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resigned the task of instructing his three lads, and resolved to try if he would be accepted for an instructor of the world. He left his wife at Lichfield, and proceeded to the metropolis in company with Garrick, who was on his way to Mr. Colson, a schoolmaster at Rochester. The Rabbins are reported to respect the smallest piece of paper, lest it should have written upon it words of wisdom. The instance of these two men is a lesson to extend the rule to human beings. That was the year,' Johnson once said at a dinner-party to Garrick, when I came to London with twopence-halfpenny in my pocket, and thou, Davy, with threehalfpence in thine.' Who that could have seen them entering the city moneyless and friendless could have suspected that the names of both were to be in everybody's mouth--that one was to be the greatest author and the other the greatest actor of his age? Johnson had spent some of his vacant hours at Edial in preparing for the venture. He there commenced • Irene;' and Mr. Walmesley, his Lichfield friend, states in a letter to Colson that his object in going to London was to try his fate with the play, and expresses an expectation that he will turn out a great tragedy-writer.' But as yet three acts only were composed, and in the meanwhile his intention was to seek employment in translating from the Latin or the French. He thought of the literary calling with juvenile enthusiasm ; and when he first saw St. John's Gate, where the Gentleman's Magazine' was printed, ‘he beheld it with reverence.' Calling soon after on one Wilcox, a bookseller, he told him that he wished to obtain a livelihood as an author. Wilcox eyed attentively his powerful frame, and, with a significant look, said, “You had better buy a porter's knot,' Such are the different colours in which objects appear to hope and experience. He had not long to wait before he too well understood the meaning of the bookseller's warning gesture and advice.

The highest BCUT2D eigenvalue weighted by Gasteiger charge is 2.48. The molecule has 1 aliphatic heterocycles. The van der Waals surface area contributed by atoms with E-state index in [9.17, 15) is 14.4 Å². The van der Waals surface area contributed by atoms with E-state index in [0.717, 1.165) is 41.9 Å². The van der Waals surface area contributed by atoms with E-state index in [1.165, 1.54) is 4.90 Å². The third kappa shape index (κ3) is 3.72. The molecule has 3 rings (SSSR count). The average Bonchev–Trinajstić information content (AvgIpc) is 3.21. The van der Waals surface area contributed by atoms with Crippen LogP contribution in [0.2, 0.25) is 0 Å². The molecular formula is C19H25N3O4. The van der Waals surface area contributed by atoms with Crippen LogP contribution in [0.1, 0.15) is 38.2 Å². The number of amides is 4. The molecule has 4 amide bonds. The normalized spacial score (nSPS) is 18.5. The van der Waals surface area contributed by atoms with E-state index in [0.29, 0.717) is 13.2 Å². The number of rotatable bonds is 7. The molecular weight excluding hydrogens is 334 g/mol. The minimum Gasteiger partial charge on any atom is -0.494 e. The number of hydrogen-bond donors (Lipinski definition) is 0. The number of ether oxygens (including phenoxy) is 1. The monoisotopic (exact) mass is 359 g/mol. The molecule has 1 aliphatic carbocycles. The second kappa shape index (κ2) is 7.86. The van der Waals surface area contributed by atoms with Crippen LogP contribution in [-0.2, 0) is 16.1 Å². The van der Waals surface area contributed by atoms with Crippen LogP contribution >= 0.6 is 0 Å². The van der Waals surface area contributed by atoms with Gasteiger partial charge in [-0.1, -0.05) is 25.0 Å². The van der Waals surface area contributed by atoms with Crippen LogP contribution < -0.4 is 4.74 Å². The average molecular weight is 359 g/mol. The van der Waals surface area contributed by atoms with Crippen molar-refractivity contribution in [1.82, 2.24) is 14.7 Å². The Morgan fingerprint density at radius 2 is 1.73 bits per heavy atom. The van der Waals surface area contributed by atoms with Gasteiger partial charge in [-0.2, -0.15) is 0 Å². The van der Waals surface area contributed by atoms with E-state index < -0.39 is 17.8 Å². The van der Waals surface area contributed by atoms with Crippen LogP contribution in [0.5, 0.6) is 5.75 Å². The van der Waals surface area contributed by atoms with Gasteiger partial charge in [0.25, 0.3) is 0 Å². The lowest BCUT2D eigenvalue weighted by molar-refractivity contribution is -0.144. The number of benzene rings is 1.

For the few authors whose names are familiar to the world, there are, as in every calling, myriads who are never heard of beyond their private circle. They have swarmed from the hour when printing and reading became common; but as Pope and his contemporaries were the first to drag the tribe of underlings into public view, many circumstances are often assumed to have been peculiar to that time which had long been the standing condition of things. Swift, in his Hospital for Incurables, calculates that provision must be made for at least forty thousand incurable scribblers,' and adds, with his usual savage satire,' that, if there were not great reason to hope that many of that class would properly be admitted among the incurable fools, he should